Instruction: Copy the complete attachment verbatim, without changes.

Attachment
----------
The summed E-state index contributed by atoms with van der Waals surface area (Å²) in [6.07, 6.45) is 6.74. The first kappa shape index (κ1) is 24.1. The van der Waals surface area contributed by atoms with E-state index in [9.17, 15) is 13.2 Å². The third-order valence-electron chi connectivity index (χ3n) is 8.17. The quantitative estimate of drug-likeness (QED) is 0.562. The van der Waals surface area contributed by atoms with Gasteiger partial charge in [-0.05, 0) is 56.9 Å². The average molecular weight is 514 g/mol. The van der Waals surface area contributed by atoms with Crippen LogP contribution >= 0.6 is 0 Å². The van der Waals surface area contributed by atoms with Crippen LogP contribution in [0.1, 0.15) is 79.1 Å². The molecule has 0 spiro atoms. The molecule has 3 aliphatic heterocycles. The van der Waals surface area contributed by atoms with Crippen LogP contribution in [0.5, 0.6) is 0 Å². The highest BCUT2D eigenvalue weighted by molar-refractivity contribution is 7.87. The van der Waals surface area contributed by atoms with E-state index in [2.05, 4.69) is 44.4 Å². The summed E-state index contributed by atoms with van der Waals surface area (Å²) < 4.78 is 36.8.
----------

The summed E-state index contributed by atoms with van der Waals surface area (Å²) in [6.07, 6.45) is 6.74. The first kappa shape index (κ1) is 24.1. The van der Waals surface area contributed by atoms with E-state index in [9.17, 15) is 13.2 Å². The third-order valence-electron chi connectivity index (χ3n) is 8.17. The quantitative estimate of drug-likeness (QED) is 0.562. The van der Waals surface area contributed by atoms with Gasteiger partial charge in [-0.05, 0) is 56.9 Å². The average molecular weight is 514 g/mol. The van der Waals surface area contributed by atoms with Crippen LogP contribution >= 0.6 is 0 Å². The van der Waals surface area contributed by atoms with Crippen LogP contribution in [0.1, 0.15) is 79.1 Å². The molecule has 0 spiro atoms. The molecule has 3 aliphatic heterocycles. The van der Waals surface area contributed by atoms with Crippen LogP contribution in [0.5, 0.6) is 0 Å². The highest BCUT2D eigenvalue weighted by molar-refractivity contribution is 7.87. The van der Waals surface area contributed by atoms with E-state index in [2.05, 4.69) is 44.4 Å². The summed E-state index contributed by atoms with van der Waals surface area (Å²) < 4.78 is 36.8.